WeAreSC roundtable: Stanford

WeAreSC staffers discuss Saturday's USC-Stanford game:

What is the key matchup?

Garry Paskwietz: You can really pick either side of the line as the key match-up for this game because both will be so important. I’ll go with the Trojans' D-line against the Stanford O-line as my choice, and I think it will be a fascinating battle to watch. The Trojans should be able to feature an interior front of Leonard Williams, Antwaun Woods and George Uko. That is a pretty formidable trio, but they will be going against a Stanford group that is as physical as any in the country, especially when they bring in extra linemen or tight ends to help reinforce their efforts. Bring the big-boy pants for this one.

Johnny Curren: The USC offensive line vs. the Stanford front seven. The Trojans' offensive line has put together two consecutive solid performances, but they haven’t faced anything close to what the Cardinal possess up front. Headlined by outside linebacker Trent Murphy, the Stanford front seven is the driving force behind a defense that averages 3.3 sacks per game and allows less than 100 yards on the ground. They played a pivotal role in Stanford’s victory over Oregon last Thursday, limiting the vaunted Ducks rushing attack to just 62 yards. No matter how well the Trojans perform defensively, if the offensive line can’t open up some rushing lanes while also keeping the Cardinal defenders out of the face of Cody Kessler, USC won’t stand a chance in this one.

Greg Katz: The key matchup will be the Stanford offensive line vs. the Trojans defensive line. We will find out if the Cardinal O-line’s physical play can overpower the Trojans' D-line, especially in the fourth quarter. Stanford lives to take 2-yard gains in the first quarter and turn them into 7-yard gains in the fourth quarter – especially during crunch time. If the lack of depth along the Trojans' defensive front is still in question after 10 games, we’re sure to find out the answer on Saturday night. Assuming the Trojans can score just enough points on offense to get a lead into the final quarter, it really gets down to whether Clancy Pendergast’s defensive front seven can hold up to the physical pounding the Cardinal will surely bring.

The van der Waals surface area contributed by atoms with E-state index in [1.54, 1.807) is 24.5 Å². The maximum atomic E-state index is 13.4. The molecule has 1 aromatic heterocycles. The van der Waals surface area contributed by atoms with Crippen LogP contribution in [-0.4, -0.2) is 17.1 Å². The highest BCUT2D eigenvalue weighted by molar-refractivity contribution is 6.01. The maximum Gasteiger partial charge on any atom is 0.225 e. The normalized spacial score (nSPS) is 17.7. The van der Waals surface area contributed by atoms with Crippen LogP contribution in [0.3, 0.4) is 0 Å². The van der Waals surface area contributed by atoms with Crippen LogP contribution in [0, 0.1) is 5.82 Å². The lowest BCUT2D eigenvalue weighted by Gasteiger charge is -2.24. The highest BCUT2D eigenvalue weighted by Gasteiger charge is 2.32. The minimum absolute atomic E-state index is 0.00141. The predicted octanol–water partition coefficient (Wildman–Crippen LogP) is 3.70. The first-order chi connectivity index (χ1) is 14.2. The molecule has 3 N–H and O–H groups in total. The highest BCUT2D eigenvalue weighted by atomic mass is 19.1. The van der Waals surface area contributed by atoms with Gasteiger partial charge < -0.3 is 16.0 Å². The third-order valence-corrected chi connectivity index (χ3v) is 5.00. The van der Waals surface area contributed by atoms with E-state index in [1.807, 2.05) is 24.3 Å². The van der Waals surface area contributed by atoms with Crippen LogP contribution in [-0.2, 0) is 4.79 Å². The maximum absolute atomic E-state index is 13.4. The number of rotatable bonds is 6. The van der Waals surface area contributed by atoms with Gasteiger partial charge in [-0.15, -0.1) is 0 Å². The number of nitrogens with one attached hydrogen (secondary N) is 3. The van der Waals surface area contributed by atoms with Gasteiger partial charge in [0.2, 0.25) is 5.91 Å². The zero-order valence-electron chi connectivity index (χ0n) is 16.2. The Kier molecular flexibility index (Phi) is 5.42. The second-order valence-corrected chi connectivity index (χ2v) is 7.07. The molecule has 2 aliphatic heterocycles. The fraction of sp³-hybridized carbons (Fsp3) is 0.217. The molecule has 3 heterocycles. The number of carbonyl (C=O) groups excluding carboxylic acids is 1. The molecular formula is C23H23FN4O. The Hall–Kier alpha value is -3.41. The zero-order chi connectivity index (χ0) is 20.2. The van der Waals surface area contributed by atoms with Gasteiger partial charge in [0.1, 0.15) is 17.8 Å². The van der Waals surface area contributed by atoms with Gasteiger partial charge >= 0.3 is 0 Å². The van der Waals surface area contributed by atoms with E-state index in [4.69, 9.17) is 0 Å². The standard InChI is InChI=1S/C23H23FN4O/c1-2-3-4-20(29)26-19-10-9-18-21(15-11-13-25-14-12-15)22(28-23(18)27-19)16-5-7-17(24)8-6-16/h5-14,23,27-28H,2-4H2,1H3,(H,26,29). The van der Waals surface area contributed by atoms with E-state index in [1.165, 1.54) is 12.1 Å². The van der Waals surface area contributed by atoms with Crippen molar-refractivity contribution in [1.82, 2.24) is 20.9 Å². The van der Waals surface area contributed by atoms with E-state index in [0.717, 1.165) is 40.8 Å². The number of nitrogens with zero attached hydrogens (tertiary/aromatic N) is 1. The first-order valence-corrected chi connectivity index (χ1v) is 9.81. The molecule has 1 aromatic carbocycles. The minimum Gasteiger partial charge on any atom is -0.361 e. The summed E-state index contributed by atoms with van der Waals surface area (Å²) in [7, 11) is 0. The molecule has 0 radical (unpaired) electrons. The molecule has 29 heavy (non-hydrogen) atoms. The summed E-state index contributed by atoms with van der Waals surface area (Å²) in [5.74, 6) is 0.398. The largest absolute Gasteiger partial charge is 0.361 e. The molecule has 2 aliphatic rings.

What is the moment or play that stands out to you from 2011 game?

Paskwietz: As much as I would like to pick the Robey interception, since it recaptured an energy that hadn’t been seen in the Coliseum in a while, I have to go with the penalty call against T.J. McDonald for the hit on Chris Owusu. I’ll grant that it was a bang-bang play that featured a hard hit, but I also firmly believe that it was not a foul on McDonald. The unfortunate thing for the Trojans is that the play call absolutely was a turning point. The USC defense had been playing so well against the Cardinal but couldn’t stop Andrew Luck and company from that point on in the game.

Curren: The play that sticks out to me is Matt Barkley’s pass to Robert Woods in Stanford territory at the end of regulation. With the game tied 34-34 with nine seconds left, Barkley hit Woods on a play that took just a little too long to develop. After running completely across the field following his catch, Woods was tackled at the Cardinal 33 with what appeared to be one second left on the clock. And with one timeout remaining, it looked as though USC would get a shot at a game-winning field goal. Ultimately, however, the referees determined with some controversy that time had expired before a timeout could be called, and USC wound up on the losing end of the triple-overtime thriller.

Katz: Boy, that game had such great memories, even though the Trojans lost in triple overtime. The moment that stands out here is when Trojans corner Nickell Robey picked off Stanford quarterback Andrew Luck and ran it 32 yards into the end zone to give the Trojans a 34-27 lead with 3:08 to play. It seemed almost too good to be true, as it sure looked like the Trojans were about to pull it out. In the end, however, it was too good to be true because Luck was too good and marched his Stanford team right down the field to tie the game in regulation and eventually the triple-overtime victory.

Which player or position group will rise up in a big way for the Trojans on Saturday?

Paskwietz: The Trojans offensive line. It's group that has been maligned at times this year but has shown steady progress despite some injury-related shuffling among the starters in recent weeks. This game offers a step up in competition with a strong Stanford defensive line, and it’s a challenge that the USC group will need to accept if the Trojans are to have a chance in this game. If the offensive line can give Kessler time and open up holes for the run game, it will go a long way toward a USC victory.

Curren: The USC wide receivers. While the Stanford defense has been absolutely stellar against the run, the Cardinal secondary has had temporary lapses in coverage, giving up 250.1 yards per game, which ranks No. 98 in the country. Because of that, I think that the Trojans might be able to find some success through the air. And with five healthy scholarship wideouts now at the disposal of the USC offense, there’s reason to believe that Marqise Lee & Co. could play a large role in the outcome.

Katz: I believe the player that will rise up in a big way for the Trojans on Saturday will be quarterback Cody Kessler. Kessler has been getting better and more confident each week, and the players around him have also improved dramatically. The reason Kessler will play big is because he knows the type of pass rush he will get from Stanford, and the Trojans will have a game plan with more play-action passes and improvised quarterback runs. Because of his underrated ability to run, Kessler will have the green light to take off and run downfield, which will force the Stanford defense to stay at home and play honest. I expect Kessler to play the best game of his young career on Saturday.